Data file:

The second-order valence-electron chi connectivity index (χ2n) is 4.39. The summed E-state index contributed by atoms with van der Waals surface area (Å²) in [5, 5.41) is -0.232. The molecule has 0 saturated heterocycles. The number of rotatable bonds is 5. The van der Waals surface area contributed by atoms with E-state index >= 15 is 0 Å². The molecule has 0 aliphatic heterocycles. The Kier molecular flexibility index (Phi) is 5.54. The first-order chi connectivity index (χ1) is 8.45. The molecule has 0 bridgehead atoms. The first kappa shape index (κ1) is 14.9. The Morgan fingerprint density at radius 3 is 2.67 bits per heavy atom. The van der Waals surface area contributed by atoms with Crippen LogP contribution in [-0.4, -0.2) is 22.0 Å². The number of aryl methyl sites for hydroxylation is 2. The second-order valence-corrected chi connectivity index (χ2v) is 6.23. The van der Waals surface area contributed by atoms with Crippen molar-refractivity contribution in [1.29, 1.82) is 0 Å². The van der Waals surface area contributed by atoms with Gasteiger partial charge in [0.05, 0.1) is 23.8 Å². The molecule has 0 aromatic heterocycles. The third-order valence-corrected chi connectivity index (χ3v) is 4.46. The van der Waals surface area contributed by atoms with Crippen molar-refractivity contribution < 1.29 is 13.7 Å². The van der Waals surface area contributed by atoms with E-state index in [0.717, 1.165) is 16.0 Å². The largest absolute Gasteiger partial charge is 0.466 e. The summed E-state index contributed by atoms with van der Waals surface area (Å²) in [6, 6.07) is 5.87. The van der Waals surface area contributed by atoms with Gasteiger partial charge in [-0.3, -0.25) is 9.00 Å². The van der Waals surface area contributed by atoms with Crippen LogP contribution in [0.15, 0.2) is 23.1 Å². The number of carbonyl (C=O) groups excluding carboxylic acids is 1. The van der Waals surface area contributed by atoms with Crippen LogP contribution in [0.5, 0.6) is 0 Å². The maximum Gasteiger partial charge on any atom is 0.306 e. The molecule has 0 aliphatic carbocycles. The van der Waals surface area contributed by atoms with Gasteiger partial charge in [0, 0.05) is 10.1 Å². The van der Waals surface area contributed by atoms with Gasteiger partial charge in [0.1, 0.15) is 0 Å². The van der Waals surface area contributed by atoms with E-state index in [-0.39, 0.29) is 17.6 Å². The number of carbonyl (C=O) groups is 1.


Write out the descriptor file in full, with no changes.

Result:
The second-order valence-electron chi connectivity index (χ2n) is 4.39. The summed E-state index contributed by atoms with van der Waals surface area (Å²) in [5, 5.41) is -0.232. The molecule has 0 saturated heterocycles. The number of rotatable bonds is 5. The van der Waals surface area contributed by atoms with E-state index >= 15 is 0 Å². The molecule has 0 aliphatic heterocycles. The Kier molecular flexibility index (Phi) is 5.54. The first-order chi connectivity index (χ1) is 8.45. The molecule has 0 bridgehead atoms. The first kappa shape index (κ1) is 14.9. The Morgan fingerprint density at radius 3 is 2.67 bits per heavy atom. The van der Waals surface area contributed by atoms with Crippen LogP contribution in [-0.4, -0.2) is 22.0 Å². The number of aryl methyl sites for hydroxylation is 2. The second-order valence-corrected chi connectivity index (χ2v) is 6.23. The van der Waals surface area contributed by atoms with Crippen molar-refractivity contribution in [1.29, 1.82) is 0 Å². The van der Waals surface area contributed by atoms with Gasteiger partial charge in [0.05, 0.1) is 23.8 Å². The molecule has 0 aromatic heterocycles. The third-order valence-corrected chi connectivity index (χ3v) is 4.46. The van der Waals surface area contributed by atoms with Crippen molar-refractivity contribution < 1.29 is 13.7 Å². The van der Waals surface area contributed by atoms with E-state index in [0.717, 1.165) is 16.0 Å². The largest absolute Gasteiger partial charge is 0.466 e. The summed E-state index contributed by atoms with van der Waals surface area (Å²) in [6, 6.07) is 5.87. The van der Waals surface area contributed by atoms with Gasteiger partial charge in [-0.3, -0.25) is 9.00 Å². The van der Waals surface area contributed by atoms with Crippen LogP contribution in [0.15, 0.2) is 23.1 Å². The number of carbonyl (C=O) groups excluding carboxylic acids is 1. The van der Waals surface area contributed by atoms with Crippen LogP contribution in [0.5, 0.6) is 0 Å². The maximum Gasteiger partial charge on any atom is 0.306 e. The molecule has 0 aliphatic carbocycles. The van der Waals surface area contributed by atoms with Gasteiger partial charge in [0, 0.05) is 10.1 Å². The van der Waals surface area contributed by atoms with Gasteiger partial charge in [0.1, 0.15) is 0 Å². The van der Waals surface area contributed by atoms with E-state index in [-0.39, 0.29) is 17.6 Å². The number of carbonyl (C=O) groups is 1.